So with this deep instinct at work in us, we look for fulfillment in all of the obvious places: material possessions, entertainment, relationships, physical pleasure, spiritual enlightenment, etc. Many of us spend our entire lives working our way through an exhaustive but largely unconscious list in the search for what’s missing.
When Jesus says that he’s the Bread of Life, He’s telling us that all of the hunger that we experience as human beings – all of our need and desire and longing – find ultimate fulfillment only in Him.
Jesus was never interested in making fans. Followers, yes. But not people who stand at a distance and applaud.
I’ve come to realize that many of us have been talking about the Bread of Life for years but have failed to really partake.
Remember: the ideaof fooddoes nothing tosatisfyyour hunger. Talking about Jesus, singing about Him, writing blogs about the life of a Christ-follower – these things are all well and good. But they are no substitute for partaking of a relationship with Him.
I wrote the song “Hollow” about my desire to know God in a real and intimate way:
It’s likely you’ve never heard of Button Gwinnett. And while you may not recognize his name, he has a special place in history as the the second man to sign the Declaration of Independence.
Gwinnett may not be as well known as Benjamin Franklin and Thomas Jefferson and some of the other signers, but putting his name on an official notice of separation from Britain was a brave and dangerous act. It amounted to a declaration of war.
Here’s where Gwinnett’s story gets interesting: collectors search the world trying to obtain a full set of signatures from the 56 signers of the Declaration. Letters with the signature of Ben Franklin can be found for $6000, and other documents signed by Jefferson and Adams have sold for similar amounts.
In contrast, a letter with Gwinnett’s signature sold recently for nearly $800,000 dollars. Yeah. Not a typo. And the only signature that sells for more? William Shakespeare’s.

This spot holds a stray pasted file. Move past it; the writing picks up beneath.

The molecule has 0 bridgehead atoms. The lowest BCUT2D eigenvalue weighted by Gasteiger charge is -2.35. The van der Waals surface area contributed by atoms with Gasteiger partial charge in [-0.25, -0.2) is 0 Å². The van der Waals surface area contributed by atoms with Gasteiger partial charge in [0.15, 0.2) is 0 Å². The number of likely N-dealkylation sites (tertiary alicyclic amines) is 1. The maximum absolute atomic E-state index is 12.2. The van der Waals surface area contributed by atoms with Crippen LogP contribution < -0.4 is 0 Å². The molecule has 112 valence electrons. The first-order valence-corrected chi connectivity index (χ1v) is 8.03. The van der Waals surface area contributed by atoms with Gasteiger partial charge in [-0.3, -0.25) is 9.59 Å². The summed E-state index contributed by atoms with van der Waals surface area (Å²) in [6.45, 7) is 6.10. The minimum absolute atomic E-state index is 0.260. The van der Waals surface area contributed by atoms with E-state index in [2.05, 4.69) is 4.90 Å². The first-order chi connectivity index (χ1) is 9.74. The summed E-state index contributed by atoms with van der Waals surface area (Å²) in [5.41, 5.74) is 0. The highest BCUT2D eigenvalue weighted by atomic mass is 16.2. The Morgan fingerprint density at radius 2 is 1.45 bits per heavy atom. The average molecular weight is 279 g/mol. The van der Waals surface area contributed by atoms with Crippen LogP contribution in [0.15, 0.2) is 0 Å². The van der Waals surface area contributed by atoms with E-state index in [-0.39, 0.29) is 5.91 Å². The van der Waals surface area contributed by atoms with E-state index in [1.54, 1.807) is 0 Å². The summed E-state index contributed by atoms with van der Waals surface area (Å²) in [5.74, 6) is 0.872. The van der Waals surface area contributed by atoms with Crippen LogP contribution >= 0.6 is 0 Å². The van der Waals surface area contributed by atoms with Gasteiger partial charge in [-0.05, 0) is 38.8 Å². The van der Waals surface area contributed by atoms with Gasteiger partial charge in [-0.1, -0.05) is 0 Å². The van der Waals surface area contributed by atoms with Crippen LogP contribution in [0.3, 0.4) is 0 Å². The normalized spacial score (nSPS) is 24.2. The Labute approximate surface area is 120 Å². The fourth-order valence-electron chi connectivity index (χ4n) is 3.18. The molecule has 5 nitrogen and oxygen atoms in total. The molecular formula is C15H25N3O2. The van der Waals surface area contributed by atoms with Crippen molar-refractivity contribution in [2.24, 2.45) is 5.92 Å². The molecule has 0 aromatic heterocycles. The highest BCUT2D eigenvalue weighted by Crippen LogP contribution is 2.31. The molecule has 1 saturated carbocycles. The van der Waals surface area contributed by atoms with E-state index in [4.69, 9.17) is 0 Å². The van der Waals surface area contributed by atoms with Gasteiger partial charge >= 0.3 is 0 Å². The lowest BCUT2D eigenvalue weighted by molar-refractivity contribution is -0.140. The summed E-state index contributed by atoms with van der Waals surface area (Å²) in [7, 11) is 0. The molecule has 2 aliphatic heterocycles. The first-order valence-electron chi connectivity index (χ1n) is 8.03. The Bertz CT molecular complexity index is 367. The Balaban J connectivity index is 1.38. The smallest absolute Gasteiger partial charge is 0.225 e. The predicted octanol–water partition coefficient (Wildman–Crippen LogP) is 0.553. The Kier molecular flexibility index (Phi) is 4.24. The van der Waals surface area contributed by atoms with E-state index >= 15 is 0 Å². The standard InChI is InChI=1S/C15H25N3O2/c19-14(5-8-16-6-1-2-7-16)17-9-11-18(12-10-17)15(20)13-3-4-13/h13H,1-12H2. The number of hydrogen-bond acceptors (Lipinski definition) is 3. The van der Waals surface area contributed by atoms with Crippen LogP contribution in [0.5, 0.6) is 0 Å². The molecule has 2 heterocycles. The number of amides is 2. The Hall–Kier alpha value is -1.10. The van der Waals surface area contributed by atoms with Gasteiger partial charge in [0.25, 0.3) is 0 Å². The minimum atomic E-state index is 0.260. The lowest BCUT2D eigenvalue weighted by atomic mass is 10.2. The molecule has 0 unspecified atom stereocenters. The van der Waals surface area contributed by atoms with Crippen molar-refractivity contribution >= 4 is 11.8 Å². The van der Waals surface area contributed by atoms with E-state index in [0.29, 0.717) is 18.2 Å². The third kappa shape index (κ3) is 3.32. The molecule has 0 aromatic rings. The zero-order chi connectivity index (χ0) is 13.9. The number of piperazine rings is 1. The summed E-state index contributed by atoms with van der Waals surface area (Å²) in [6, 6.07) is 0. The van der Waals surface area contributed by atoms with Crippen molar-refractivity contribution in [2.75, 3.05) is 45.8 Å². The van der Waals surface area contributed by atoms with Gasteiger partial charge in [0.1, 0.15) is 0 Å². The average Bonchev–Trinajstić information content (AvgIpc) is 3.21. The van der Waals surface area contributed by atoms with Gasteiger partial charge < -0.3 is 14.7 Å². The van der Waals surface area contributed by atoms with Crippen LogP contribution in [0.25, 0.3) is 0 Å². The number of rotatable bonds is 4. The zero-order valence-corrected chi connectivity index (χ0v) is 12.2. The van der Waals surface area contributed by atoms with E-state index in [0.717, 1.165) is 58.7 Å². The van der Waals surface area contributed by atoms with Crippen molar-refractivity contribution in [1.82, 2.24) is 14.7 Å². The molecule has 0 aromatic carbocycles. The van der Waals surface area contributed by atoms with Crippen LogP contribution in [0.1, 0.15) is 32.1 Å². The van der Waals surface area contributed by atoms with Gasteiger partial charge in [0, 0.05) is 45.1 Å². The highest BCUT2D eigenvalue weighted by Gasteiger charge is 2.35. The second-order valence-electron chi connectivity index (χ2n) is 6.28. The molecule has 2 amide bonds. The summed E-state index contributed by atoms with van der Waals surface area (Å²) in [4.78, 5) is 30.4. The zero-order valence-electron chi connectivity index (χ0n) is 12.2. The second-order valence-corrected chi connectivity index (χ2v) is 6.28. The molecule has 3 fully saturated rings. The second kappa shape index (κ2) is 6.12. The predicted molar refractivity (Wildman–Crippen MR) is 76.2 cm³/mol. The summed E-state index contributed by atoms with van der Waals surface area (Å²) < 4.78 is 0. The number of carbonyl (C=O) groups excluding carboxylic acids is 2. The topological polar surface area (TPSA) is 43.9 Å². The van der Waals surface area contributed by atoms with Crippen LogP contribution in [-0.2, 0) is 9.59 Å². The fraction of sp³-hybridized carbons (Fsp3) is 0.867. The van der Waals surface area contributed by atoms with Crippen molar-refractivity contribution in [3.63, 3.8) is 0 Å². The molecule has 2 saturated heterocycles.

Why in the world would this man’s signature be worth so much?
First, Button Gwinnett was never as prominent a figure as the other signers, and so his signature is much more rare. Second (and without minimizing his one very significant contribution to history), Gwinnett didn’t really do much of anything else that was notable.
Except . . . he ran up a lot of debt. So the documents that have been found are mostly I.O.U.’s.
Whenever I hear about objects like this that are assigned great value – i.e., a comic book, baseball card, rare signatures (Babe Ruth, Albert Einstein, Marilyn Monroe), etc., I always feel like the value seems a bit arbitrary.
But in the collecting world, value is determined by how much someone is willing to pay.
You may not feel like you occupy a significant place in history. Your life may never be the subject of biographies or TV news stories. Fame and notoriety may not be in the cards.
But don’t ever forget how much value God places on you.
For while we were still weak, at the right time Christ died for the ungodly. For one will scarcely die for a righteous person—though perhaps for a good person one would dare even to die— but God shows his love for us in that while we were still sinners, Christ died for us. – Romans 5:6-8 ESV
Today is that dark and beautiful day that Christians call Good Friday. Both a celebration and a time of sorrow, it is “good” because of the love of Christ Jesus, who died on behalf of mankind.
C.S. Lewis writes: God, who needs nothing, loves into existence wholly superfluous creatures in order that He may love and perfect them. He creates the universe, already foreseeing – or should we say ‘seeing’? there are no tenses in God – the buzzing cloud of flies about the cross, the flayed back pressed against the uneven stake, the nails driven through the mesial nerves, the repeated incipient suffocation as the body droops, the repeated torture of back and arms as it is time after time, for breath’s sake, hitched up. If I may dare the biological image, God is ‘host’ who deliberately creates His own parasites; causes us to be that we may exploit and ‘take advantage of’ Him. Herein is love. This is the diagram of Love Himself, the inventor of all loves. (The Four Loves)
The lyrics of the old hymn “Hallelujah, What A Savior” capture this same dichotomy – the sorrow and joy of the Cross. A God Who chooses – for His own mysterious reasons – to love us. This is beyond comprehension, and is both beautiful and distressing.
When I recorded “Hallelujah, What A Savior” over ten years ago, I wanted it to sound completely different and new. So I chose to feature some unique percussion (soccer ball, bike tire pump, cardboard box, a pencil striking a guitar string, etc.) and a lot of overdubs of my voice. In spite of the quirkiness of the track, I think the weight of these words still rings true.
Blessings to you on Good Friday,
Hallelujah What A Savior
“Man of Sorrows!” what a name
For the Son of God, who came
Ruined sinners to reclaim.
Hallelujah! What a Savior!
Guilty, vile, and helpless we;
Spotless Lamb of God was He;
“Full atonement!” can it be?
Hallelujah! What a Savior!
Lifted up was He to die;
“It is finished!” was His cry;
Now in Heav’n exalted high.
Hallelujah! What a Savior!
When He comes, our glorious King,
All His ransomed home to bring,
Then anew His song we’ll sing:
Hallelujah! What a Savior!
words and music: Phillip P. Bliss (public domain) arrangement by Scott C. Riggan (c) 2008 Spinning Plates Music (ASCAP) from the EP “Act of Surrender“